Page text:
Recently, a reader of Craft Beer and Brewing Magazine asked us the following question:
Some of my club members are doing a bulk buy of hops. What is the best way to break them up and store them, and how long will they last?
You can certainly save some money by buying hops in bulk, especially if you have a few friends who can split the purchase. The downside, of course, is what to do with several pounds of hops you may not be able to use immediately.
The first thing you want to remember is that heat, light, and oxygen are all enemies of fresh hops. Heat and direct sunlight will break down many of the chemicals in hops more rapidly, both reducing their alpha- acid content and impacting their flavor. Oxygen accelerates the aging process, as well, which is why you find most commercial hops packaged now in foil barrier packages that are often purged with an inert gas such as nitrogen. The form of hops also matters. Whole-leaf hops, being loose and more exposed to oxygen, will not fare as well as pellet hops, which are compressed.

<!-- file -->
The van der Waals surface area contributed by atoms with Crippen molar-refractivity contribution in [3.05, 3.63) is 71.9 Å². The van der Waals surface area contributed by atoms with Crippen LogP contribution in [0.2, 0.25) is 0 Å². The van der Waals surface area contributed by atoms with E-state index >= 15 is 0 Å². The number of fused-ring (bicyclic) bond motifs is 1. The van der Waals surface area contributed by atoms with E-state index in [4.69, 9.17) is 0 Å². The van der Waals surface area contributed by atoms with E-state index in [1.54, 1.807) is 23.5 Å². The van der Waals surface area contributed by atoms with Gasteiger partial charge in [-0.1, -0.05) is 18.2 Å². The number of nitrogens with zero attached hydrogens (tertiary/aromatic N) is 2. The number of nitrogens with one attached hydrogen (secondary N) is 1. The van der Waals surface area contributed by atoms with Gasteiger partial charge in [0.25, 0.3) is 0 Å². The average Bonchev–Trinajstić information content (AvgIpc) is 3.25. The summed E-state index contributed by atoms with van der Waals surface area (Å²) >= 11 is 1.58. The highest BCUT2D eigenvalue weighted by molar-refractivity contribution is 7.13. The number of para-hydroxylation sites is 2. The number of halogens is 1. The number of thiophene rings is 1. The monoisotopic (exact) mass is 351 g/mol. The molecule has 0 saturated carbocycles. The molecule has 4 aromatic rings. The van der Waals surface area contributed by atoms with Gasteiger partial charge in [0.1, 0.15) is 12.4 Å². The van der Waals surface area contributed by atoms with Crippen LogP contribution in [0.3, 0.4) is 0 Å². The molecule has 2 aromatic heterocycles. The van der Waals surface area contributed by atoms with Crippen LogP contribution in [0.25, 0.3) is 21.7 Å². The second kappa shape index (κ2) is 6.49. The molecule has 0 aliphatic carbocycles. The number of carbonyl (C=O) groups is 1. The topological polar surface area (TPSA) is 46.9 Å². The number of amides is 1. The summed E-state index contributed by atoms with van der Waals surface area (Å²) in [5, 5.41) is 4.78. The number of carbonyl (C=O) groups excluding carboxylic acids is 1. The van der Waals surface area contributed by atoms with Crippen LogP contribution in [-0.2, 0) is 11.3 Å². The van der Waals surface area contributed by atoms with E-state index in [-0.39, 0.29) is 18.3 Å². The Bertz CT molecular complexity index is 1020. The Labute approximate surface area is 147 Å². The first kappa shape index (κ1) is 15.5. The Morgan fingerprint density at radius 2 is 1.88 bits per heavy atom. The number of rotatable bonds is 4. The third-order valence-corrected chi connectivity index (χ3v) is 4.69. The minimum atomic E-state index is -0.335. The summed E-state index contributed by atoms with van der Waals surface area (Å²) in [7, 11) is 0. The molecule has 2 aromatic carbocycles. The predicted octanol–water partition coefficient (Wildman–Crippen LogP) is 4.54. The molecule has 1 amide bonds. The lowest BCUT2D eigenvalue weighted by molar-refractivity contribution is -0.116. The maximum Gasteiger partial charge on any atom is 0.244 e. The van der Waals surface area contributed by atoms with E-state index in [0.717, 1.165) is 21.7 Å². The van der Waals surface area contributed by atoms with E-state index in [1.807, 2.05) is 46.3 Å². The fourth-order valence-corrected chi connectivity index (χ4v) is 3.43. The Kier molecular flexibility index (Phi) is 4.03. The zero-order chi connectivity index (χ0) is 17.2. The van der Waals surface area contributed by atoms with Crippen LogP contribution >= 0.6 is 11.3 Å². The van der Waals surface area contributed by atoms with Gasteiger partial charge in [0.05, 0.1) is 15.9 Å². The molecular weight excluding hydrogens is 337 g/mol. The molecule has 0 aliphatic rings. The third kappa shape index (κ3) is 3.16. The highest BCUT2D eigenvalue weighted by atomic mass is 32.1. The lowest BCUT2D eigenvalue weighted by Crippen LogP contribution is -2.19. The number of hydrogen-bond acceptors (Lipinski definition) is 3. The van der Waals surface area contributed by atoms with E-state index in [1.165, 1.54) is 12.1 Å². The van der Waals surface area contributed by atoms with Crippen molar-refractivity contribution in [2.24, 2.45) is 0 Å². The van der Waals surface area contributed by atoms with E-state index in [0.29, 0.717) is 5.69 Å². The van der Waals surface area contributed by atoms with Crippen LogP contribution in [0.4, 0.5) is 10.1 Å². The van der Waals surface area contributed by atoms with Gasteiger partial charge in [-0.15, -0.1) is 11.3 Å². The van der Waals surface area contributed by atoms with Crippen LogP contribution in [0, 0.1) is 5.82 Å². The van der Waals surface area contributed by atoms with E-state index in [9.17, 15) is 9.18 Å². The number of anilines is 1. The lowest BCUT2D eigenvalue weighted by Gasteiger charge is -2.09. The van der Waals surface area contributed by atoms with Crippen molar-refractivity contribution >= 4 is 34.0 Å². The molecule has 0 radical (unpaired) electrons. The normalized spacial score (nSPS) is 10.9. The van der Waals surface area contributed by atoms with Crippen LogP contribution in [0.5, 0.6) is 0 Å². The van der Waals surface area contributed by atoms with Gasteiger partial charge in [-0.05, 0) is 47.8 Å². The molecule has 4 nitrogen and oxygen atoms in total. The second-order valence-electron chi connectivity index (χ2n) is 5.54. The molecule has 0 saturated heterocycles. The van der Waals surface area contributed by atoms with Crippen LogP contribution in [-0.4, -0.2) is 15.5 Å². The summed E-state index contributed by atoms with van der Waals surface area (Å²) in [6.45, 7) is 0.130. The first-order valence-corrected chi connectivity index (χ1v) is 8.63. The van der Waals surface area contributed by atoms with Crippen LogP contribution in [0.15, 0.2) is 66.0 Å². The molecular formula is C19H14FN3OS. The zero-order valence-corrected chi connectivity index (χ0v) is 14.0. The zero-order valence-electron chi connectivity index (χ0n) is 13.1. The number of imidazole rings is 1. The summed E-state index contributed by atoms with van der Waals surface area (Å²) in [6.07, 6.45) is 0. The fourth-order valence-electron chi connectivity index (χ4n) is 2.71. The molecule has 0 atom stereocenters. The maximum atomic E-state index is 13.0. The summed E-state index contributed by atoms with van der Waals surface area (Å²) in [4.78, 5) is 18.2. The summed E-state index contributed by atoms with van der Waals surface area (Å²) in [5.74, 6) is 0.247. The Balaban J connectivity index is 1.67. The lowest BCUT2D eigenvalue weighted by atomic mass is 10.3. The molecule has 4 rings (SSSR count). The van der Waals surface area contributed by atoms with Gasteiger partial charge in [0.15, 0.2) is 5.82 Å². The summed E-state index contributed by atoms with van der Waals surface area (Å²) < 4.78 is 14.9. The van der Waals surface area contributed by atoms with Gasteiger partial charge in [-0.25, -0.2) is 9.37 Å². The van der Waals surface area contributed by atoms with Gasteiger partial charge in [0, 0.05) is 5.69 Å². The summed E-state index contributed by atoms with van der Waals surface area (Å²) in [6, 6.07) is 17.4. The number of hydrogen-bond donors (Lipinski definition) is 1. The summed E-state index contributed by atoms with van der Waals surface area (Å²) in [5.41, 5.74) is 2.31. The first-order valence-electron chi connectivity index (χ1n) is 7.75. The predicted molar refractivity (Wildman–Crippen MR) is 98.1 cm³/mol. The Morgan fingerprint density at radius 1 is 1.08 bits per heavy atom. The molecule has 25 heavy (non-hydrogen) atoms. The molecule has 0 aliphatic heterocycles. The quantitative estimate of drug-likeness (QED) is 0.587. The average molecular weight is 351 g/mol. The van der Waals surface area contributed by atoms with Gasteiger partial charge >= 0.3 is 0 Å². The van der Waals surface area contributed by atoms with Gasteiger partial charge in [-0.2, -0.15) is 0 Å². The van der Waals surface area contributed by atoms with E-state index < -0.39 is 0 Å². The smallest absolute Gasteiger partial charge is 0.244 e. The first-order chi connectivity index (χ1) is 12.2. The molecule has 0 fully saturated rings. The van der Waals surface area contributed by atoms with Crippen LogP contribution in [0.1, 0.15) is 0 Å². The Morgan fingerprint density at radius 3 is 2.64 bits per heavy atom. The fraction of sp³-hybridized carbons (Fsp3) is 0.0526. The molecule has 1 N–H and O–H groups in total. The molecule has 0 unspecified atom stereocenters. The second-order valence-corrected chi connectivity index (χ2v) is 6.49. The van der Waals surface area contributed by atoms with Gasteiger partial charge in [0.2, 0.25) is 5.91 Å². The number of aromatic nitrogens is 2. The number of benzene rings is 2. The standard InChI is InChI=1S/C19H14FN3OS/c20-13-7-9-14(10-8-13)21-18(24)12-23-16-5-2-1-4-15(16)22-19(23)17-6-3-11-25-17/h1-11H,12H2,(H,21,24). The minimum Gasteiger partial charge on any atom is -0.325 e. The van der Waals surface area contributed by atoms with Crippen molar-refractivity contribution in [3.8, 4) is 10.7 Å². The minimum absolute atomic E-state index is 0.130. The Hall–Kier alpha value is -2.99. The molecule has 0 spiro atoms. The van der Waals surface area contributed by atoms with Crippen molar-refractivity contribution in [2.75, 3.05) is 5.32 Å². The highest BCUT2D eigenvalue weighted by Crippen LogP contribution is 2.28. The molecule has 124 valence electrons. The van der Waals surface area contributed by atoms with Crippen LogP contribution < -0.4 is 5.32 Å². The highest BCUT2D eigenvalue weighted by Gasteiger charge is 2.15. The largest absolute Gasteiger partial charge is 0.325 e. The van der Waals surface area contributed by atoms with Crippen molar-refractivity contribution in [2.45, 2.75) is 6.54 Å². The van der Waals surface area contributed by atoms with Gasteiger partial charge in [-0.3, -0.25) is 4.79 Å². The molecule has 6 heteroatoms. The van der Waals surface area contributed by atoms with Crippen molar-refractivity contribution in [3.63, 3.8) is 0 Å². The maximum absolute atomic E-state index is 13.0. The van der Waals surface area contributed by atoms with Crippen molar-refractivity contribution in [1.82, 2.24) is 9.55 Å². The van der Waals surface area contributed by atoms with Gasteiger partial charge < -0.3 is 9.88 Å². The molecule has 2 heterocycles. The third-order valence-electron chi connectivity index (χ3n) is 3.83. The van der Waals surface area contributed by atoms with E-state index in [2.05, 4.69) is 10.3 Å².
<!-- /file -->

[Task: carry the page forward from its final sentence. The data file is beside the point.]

In an ideal world, you want to store your bulk hops in oxygen-purged, foil-lined packages at freezing temperatures. In reality, you’ll likely have to break up and repackage your bulk hops to use in individual batches and to share with friends. The best method for preparing your hops for storage is to use a vacuum-sealing machine; they are available for food storage at many home-goods stores. Some even work with foil and polyester film (e.g., Mylar) pouches. If you don’t have access to such a device, you want to get as close as you can. For example, you can purchase small polyester film pouches, add a prepackaged desiccant to each pouch to reduce the oxygen and moisture and then seal it. Even plastic freezer bags offer some protection, if you take care to remove as much oxygen as possible. Store these in the freezer to minimize the degradation that light and heat will cause over time.
How long your hops will last is determined by something called the Hop Storage Index (HSI), which varies by hops variety as well as by the temperature and packaging you use. The HSI measures the percentage of alpha acids lost in six months if the hops are stored at 68°F (20°C). From the HSI, you can use software or an online tool to estimate your alpha loss over time, but in practice, if you package, freeze, and store the hops properly, most varieties will last a year or more.